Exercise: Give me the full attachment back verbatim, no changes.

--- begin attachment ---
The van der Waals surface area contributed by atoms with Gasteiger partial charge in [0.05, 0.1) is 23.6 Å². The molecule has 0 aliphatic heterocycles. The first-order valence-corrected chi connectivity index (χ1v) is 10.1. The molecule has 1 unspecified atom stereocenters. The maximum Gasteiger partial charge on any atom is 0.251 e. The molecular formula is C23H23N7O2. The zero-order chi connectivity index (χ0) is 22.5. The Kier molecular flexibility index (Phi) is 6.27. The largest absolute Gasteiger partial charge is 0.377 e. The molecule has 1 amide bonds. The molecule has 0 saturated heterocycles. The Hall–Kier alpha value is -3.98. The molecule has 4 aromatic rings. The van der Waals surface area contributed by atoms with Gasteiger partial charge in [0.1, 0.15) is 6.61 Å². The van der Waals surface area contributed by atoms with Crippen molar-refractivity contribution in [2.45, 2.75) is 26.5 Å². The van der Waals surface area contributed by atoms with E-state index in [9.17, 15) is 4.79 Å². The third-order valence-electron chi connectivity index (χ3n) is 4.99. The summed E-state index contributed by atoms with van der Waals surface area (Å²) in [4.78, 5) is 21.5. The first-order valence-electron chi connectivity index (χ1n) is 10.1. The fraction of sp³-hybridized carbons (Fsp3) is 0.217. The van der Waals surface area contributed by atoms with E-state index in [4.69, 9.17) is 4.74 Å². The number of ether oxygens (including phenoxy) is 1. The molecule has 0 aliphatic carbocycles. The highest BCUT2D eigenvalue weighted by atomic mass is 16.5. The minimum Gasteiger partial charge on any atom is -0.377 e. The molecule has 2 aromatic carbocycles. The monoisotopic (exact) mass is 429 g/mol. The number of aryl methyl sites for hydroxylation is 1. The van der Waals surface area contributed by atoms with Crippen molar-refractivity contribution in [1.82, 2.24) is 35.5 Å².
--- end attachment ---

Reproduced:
The van der Waals surface area contributed by atoms with Gasteiger partial charge in [0.05, 0.1) is 23.6 Å². The molecule has 0 aliphatic heterocycles. The first-order valence-corrected chi connectivity index (χ1v) is 10.1. The molecule has 1 unspecified atom stereocenters. The maximum Gasteiger partial charge on any atom is 0.251 e. The molecular formula is C23H23N7O2. The zero-order chi connectivity index (χ0) is 22.5. The Kier molecular flexibility index (Phi) is 6.27. The largest absolute Gasteiger partial charge is 0.377 e. The molecule has 1 amide bonds. The molecule has 0 saturated heterocycles. The Hall–Kier alpha value is -3.98. The molecule has 4 aromatic rings. The van der Waals surface area contributed by atoms with Gasteiger partial charge in [0.1, 0.15) is 6.61 Å². The van der Waals surface area contributed by atoms with Crippen molar-refractivity contribution in [2.45, 2.75) is 26.5 Å². The van der Waals surface area contributed by atoms with E-state index in [9.17, 15) is 4.79 Å². The third-order valence-electron chi connectivity index (χ3n) is 4.99. The summed E-state index contributed by atoms with van der Waals surface area (Å²) in [4.78, 5) is 21.5. The first-order valence-electron chi connectivity index (χ1n) is 10.1. The fraction of sp³-hybridized carbons (Fsp3) is 0.217. The van der Waals surface area contributed by atoms with E-state index in [4.69, 9.17) is 4.74 Å². The number of ether oxygens (including phenoxy) is 1. The molecule has 0 aliphatic carbocycles. The highest BCUT2D eigenvalue weighted by atomic mass is 16.5. The minimum Gasteiger partial charge on any atom is -0.377 e. The molecule has 2 aromatic carbocycles. The monoisotopic (exact) mass is 429 g/mol. The number of aryl methyl sites for hydroxylation is 1. The van der Waals surface area contributed by atoms with Crippen molar-refractivity contribution in [1.82, 2.24) is 35.5 Å².